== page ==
Peas have been around since the cave men and still popularly used through out the world. They are in the legume family. Legumes are important because they can take nitrogen from the air and use it to grow. There are about 12,000 to 14,000 different plants in the legume family. Like broom, peas, peanuts, beans, and clover are a few examples that are in the legume family. Peas have vitamin C and A in them. All peas are cultivated and two main peas are garden peas and field peas. Garden peas you can eat and field peas are mainly used to feed livestock.  

Germination

Germination is the sprouting of a seed. A seed is made up of a seed coat, embryo, and endosperm. The endosperm is the food storage tissue in the seed. The seed coat is the hard layer around the outside of the seed. The embryo is the part of the seed that actually becomes the plant. The part that becomes the roots is called the hypocotyls and the part that becomes the stem and leaves is called epicotyls.

Dormant seeds take weeks to months just to germinate. Two things that can cause seeds to break dormancy is a certain amount of sunlight or a certain amount of cold weather. Dormancy is good for plants because it can stop the seeds from germinating too soon when growing conditions are not favorable.

Seeds often become dehydrated during dormancy and need water to begin germination. Like when people get dehydrated and they need water to survive.

Photosynthesis

Photosynthesis is a process used by plants, which takes two things carbon dioxide and water, which makes useable sugars for plants to grow. This process also uses a substance called chlorophyll. Carbon dioxide gets into the stomata, which are small openings in the underside of the leaf. Chlorophyll is a green pigment that makes the leaves green. Water gets into the plant by going through the roots, up the stem and to the leaves. This process also requires sunlight. It can be written as the following equation.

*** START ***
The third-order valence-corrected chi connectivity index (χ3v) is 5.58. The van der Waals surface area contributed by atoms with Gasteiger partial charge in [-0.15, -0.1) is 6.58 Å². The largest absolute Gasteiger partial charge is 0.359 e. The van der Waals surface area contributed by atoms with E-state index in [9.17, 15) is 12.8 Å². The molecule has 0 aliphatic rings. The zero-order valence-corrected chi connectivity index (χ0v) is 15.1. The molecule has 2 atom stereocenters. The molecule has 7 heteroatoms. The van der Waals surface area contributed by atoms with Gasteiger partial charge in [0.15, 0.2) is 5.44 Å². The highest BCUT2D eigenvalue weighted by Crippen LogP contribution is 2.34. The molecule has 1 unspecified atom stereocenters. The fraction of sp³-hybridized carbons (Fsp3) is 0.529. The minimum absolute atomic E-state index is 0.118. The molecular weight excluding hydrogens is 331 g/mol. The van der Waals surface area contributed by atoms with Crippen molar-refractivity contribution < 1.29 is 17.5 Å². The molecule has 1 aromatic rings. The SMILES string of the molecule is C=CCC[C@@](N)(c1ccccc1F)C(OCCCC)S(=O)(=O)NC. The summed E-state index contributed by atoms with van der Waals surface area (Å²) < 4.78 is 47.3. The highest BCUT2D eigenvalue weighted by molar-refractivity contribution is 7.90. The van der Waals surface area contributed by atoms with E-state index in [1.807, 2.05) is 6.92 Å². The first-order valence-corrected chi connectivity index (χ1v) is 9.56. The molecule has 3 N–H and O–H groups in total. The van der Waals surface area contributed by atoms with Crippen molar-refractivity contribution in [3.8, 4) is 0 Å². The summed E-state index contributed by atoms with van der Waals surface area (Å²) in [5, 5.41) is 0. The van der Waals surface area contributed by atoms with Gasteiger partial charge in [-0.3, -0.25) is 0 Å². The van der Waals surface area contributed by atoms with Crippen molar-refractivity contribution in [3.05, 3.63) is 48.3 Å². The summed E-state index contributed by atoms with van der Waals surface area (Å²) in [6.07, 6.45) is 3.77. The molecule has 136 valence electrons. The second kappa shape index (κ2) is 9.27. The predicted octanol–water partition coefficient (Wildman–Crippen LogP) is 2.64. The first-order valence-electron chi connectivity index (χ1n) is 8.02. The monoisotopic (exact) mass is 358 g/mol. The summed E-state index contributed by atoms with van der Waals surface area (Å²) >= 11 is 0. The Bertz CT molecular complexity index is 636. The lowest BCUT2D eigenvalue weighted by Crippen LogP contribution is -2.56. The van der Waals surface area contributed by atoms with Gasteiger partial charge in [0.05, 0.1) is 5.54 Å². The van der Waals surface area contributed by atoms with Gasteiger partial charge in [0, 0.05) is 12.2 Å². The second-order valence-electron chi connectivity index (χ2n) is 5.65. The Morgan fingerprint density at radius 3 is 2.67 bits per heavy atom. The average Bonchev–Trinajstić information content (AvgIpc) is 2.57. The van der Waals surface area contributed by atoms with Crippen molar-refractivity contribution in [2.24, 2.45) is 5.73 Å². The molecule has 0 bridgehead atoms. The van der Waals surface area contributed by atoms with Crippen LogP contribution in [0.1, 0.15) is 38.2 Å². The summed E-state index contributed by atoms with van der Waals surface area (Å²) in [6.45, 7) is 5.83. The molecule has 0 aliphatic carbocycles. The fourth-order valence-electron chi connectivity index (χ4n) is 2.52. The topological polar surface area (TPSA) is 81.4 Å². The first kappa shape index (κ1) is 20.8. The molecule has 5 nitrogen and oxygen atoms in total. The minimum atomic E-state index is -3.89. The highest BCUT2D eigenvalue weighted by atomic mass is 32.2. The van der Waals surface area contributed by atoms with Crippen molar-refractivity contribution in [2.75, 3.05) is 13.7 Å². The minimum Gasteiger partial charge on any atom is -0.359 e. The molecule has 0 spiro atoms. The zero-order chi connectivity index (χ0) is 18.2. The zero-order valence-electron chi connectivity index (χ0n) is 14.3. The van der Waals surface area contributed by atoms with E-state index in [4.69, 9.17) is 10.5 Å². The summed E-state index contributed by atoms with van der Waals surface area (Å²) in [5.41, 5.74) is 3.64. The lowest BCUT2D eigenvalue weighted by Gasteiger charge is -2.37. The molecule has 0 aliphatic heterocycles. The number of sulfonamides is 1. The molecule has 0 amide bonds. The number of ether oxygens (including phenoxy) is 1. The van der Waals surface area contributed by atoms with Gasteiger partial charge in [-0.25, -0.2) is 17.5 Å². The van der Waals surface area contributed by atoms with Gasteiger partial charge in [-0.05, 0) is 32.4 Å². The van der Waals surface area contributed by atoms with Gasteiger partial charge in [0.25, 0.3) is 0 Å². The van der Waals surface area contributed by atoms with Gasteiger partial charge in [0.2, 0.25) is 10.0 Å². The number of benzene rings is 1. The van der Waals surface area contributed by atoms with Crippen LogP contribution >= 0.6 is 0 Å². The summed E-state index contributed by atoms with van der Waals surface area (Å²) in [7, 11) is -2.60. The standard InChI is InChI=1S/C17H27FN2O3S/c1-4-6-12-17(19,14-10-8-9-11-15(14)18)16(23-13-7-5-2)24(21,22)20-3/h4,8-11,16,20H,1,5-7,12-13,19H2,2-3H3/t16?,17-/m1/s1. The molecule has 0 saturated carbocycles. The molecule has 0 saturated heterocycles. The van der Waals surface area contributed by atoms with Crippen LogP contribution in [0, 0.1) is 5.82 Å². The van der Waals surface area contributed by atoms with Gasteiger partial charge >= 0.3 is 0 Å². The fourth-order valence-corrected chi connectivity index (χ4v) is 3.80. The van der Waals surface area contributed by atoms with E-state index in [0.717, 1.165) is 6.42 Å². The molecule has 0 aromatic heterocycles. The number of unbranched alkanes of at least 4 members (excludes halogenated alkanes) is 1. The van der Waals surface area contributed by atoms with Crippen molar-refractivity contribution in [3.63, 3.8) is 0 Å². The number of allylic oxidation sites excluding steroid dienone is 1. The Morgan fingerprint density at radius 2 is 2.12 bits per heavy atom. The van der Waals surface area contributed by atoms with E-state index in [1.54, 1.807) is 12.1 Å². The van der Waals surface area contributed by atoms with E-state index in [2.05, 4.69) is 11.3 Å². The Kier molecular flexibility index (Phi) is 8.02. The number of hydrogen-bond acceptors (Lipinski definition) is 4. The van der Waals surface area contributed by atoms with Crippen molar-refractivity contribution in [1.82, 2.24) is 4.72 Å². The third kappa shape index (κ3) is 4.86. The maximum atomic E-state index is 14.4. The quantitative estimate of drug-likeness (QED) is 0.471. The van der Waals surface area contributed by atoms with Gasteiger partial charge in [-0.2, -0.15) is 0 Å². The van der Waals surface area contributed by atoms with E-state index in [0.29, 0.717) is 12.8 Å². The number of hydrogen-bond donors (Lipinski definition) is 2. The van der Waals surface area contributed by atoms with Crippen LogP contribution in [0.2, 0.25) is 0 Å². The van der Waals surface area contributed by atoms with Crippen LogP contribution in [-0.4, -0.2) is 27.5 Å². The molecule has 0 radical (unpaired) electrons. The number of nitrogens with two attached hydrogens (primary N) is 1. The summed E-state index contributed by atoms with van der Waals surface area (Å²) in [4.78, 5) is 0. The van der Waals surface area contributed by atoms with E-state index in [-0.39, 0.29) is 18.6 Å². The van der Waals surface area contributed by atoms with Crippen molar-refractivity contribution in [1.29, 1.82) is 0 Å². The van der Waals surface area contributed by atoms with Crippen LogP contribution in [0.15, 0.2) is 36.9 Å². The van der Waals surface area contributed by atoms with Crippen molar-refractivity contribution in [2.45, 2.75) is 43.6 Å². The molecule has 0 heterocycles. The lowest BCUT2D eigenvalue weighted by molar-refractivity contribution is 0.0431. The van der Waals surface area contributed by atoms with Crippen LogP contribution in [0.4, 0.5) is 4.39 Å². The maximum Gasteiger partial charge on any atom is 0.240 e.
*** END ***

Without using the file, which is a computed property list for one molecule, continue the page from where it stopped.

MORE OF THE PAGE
6 H2O + 6 CO2= C6H 12 O6 + 6O2 

Agriculture

Agriculture involves growing food to feed livestock and people. Over half the world’s employee work in agriculture. Agriculture was developed about 10,000 years ago. People used to get food from bushes or catching fish. There are eight major groups in agriculture, (1) grains, (2) roots, (3) pales, (4) fruits and vegetables, (5) oil-bearing, (6) sugar-bearings, (7) nuts, (8) coca beans. Farmlands cover over half of the United Sates. The rest is used to raise livestock. Only two percent of all working Americans are farmers that work on a farm. Yet still the United States has much of the world’s food.

Detergent

Detergent has been around since the 1940’s and still is commonly used to clean your household. It is often used in the laundry to clean clothes. All detergents contain a surfactant which is a chemically reacts to messy substance like a hand grabbing dirt. Some detergents have different surfactants; some even have perfume and color added to them.

Detergent is used everywhere around the house it is used to clean dishes, candle wax, blood, and all most anything else.   ]
 
 

Summary

Every body in the world needs food and agriculture produces most of the worlds food. Pollution damages plants including food. Detergent is a type of pollution.

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BIBLIOGRAPHY

 “Detergent and soap”. “ World Book”, 5 2002 

“Detergent. ” ENCARTA Encyclopedia Deluxe. 2001 edition. CD-ROM. Redmond, WA: Microsoft Corporation, 2001.

“Detergent and Soap”. Feinstein, Myron. E “ The World Book Multimedia Encyclopedia,”

“ Detergent”. “ Science Encyclopedia,” 6 1997

“Ingredients. ” ENCARTA Encyclopedia Deluxe. 2001 edition. CD-ROM. Redmond, WA: Microsoft Corporation, 2001.

“Peas. ” “ENCARTA Encyclopedia Deluxe. 2001 edition. CD-ROM. Redmond, WA: Microsoft Corporation, 2001.

“Photosynthesis” January 14, 2004<http://www. alienexplorer. com/ecology/e66.html

“Soap. ” ENCARTA Encyclopedia Deluxe. 2001 edition. CD-ROM. Redmond, WA: Microsoft Corporation, 2001.

“Soap and Detergent. ” ENCARTA Encyclopedia Deluxe. 2001 edition. CD-ROM. Redmond, WA: Microsoft Corporation, 2001.

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ACKNOWLEDGEMENTS

I would like to thank the following people for helping make my project possible:
* My parents for helping set up my experiment and growing tent.
* Mr. Newkirk for fixing my report and loaning me things to make my experiment work correctly.  
* Mrs. Helms for helping me format my graphs and helping get stuff for my experiment.